Good Deal on a Ladder

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I just bought a Werner MT-17 Multiladder at Costco - it appears to be exactly the same as the Little Giant Model 17 ladder, which I've seen on TV. The price for this Werner MT-17 is $219 all over the internet, but Costco for some reason is selling them today (first time I've seen them there) for $99... That's the tool bargain of the year, near as I can tell. I've been outside in the yard playing on this ladder, setting it up in all the different positions as on the TV infomercial for the Little Giant, and I am loving it already. I'm going to sell my two other regular extension ladders and pick up one more of these Werner's - perhaps a taller MT-22 or MT-26 if I can find another good deal on one!
One Caveat - the $99 Werner is made in China, and the equivalent Little Giant model 17 is made in the USA (and is priced accordingly at $275-$450)
- Cecil
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CecilWilliams wrote:

My experience seeing "great deals" at places like CostCo and HomeDepot is that you get a substandard part.
HomeDepot demands suppliers meet certian price points. So folks like Milwaukee have an "HD" model that's got a 1 year (not lifetime) warrantee and has that because the innards are plastic, not metal. (friend replaced a (10 year old, perfect) stolen Sawsall with an HD one and, 14 months later, with a real one after the cheap one broke down badly).
Dunno if your chinese made, werner branded ladder is made with solid parts, has a 6 month warrantee, etc, but sometimes you get what you pay for.
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snipped-for-privacy@pullman.com says...

[snip]
"Costco for some reason is selling them for $99"... Do you suppose that "Made in China" might be the reason?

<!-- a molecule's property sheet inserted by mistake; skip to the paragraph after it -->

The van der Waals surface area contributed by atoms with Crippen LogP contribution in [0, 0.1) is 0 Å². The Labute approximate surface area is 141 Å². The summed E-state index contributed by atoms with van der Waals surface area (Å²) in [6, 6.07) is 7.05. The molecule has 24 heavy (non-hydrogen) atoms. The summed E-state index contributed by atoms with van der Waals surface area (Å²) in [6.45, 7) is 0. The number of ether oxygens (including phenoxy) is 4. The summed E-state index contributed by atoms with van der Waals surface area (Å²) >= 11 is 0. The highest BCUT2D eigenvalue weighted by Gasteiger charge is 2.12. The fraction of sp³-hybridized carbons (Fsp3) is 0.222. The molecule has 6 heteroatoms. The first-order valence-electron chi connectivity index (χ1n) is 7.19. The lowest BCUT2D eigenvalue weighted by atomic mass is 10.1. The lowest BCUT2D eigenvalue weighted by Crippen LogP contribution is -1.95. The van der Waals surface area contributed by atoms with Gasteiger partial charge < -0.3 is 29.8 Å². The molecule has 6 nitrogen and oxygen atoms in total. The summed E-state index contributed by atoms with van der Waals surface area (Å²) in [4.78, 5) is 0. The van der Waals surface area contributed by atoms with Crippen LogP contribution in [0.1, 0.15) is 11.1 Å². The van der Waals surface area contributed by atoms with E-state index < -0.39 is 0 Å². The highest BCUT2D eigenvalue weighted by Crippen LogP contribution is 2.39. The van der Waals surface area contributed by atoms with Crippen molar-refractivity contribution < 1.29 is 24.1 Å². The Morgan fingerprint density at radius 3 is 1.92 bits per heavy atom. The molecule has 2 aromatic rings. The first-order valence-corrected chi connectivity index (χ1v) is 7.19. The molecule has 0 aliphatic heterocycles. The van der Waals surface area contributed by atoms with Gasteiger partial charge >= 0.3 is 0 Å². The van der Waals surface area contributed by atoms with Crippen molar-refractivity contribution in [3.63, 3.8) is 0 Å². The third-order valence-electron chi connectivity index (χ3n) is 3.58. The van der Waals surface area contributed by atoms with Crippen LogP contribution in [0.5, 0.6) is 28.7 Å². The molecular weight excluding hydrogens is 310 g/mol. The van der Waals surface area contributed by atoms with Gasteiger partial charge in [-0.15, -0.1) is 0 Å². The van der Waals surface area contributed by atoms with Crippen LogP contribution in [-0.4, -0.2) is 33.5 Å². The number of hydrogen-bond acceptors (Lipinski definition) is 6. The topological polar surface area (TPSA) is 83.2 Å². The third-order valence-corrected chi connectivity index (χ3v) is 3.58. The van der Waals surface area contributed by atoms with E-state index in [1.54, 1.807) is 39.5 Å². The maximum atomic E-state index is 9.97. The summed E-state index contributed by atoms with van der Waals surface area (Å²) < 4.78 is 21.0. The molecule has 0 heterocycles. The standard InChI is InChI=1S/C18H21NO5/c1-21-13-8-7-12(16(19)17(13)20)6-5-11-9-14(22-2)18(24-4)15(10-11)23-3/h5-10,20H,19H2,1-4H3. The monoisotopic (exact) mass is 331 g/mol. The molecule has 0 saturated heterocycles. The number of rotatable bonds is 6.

And do you *really* imagine that a $99 made-in-Communist-China ladder is truly equivalent to a made-in-USA ladder priced at three to four times that? You can't seriously believe that the quality is the same, can you?
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Sure, it's possible. Like I said, sometimes there are patents that run out, driving the price down. For example, I have a wine cork remover that's really great, but it's exorbitantly priced - over $100 (Leverpull). About a year or 2 ago they started selling knockoffs at around $30. They're just as good as far as I've seen.
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I know a fellow who is the litigator for one of the major US ladder manufacturers. He handles their product liability cases. Based on what I have listened to I suspect that half of the price of a US made ladder is for attorneys. Maybe the Chinese haven't had the "pleasure" yet.
RB
jeffc wrote:

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I think you missed the part about made in Communist China versus made in the United States. Do you *really* believe that the quality is the *same*? Or do you suppose that maybe, just maybe, you get what you pay for?